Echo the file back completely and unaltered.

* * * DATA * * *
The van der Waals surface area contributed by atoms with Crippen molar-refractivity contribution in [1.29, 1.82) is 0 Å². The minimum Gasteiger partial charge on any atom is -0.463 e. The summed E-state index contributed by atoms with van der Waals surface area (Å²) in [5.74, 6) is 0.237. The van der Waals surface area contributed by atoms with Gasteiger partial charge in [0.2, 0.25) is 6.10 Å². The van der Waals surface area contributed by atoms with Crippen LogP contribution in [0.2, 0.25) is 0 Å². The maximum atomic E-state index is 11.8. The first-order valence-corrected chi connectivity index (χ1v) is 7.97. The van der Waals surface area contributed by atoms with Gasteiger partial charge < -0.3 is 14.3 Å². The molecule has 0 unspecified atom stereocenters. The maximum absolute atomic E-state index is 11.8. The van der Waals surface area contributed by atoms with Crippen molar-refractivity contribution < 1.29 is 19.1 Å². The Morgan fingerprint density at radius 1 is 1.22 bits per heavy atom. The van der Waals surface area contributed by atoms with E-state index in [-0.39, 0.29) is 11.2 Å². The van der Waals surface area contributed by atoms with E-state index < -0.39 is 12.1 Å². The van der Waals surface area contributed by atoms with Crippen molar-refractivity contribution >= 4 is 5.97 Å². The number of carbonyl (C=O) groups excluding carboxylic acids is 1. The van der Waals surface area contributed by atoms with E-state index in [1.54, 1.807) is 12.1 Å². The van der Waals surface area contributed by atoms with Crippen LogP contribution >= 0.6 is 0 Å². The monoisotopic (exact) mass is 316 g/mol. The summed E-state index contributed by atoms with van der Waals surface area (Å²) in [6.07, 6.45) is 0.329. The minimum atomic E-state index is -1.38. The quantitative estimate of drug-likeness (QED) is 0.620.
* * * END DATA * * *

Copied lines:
The van der Waals surface area contributed by atoms with Crippen molar-refractivity contribution in [1.29, 1.82) is 0 Å². The minimum Gasteiger partial charge on any atom is -0.463 e. The summed E-state index contributed by atoms with van der Waals surface area (Å²) in [5.74, 6) is 0.237. The van der Waals surface area contributed by atoms with Gasteiger partial charge in [0.2, 0.25) is 6.10 Å². The van der Waals surface area contributed by atoms with Crippen LogP contribution in [0.2, 0.25) is 0 Å². The maximum atomic E-state index is 11.8. The first-order valence-corrected chi connectivity index (χ1v) is 7.97. The van der Waals surface area contributed by atoms with Gasteiger partial charge < -0.3 is 14.3 Å². The molecule has 0 unspecified atom stereocenters. The maximum absolute atomic E-state index is 11.8. The van der Waals surface area contributed by atoms with Crippen molar-refractivity contribution < 1.29 is 19.1 Å². The Morgan fingerprint density at radius 1 is 1.22 bits per heavy atom. The van der Waals surface area contributed by atoms with E-state index in [-0.39, 0.29) is 11.2 Å². The van der Waals surface area contributed by atoms with E-state index < -0.39 is 12.1 Å². The van der Waals surface area contributed by atoms with Crippen molar-refractivity contribution >= 4 is 5.97 Å². The number of carbonyl (C=O) groups excluding carboxylic acids is 1. The van der Waals surface area contributed by atoms with E-state index in [1.54, 1.807) is 12.1 Å². The van der Waals surface area contributed by atoms with Crippen LogP contribution >= 0.6 is 0 Å². The monoisotopic (exact) mass is 316 g/mol. The summed E-state index contributed by atoms with van der Waals surface area (Å²) in [6.07, 6.45) is 0.329. The minimum atomic E-state index is -1.38. The quantitative estimate of drug-likeness (QED) is 0.620.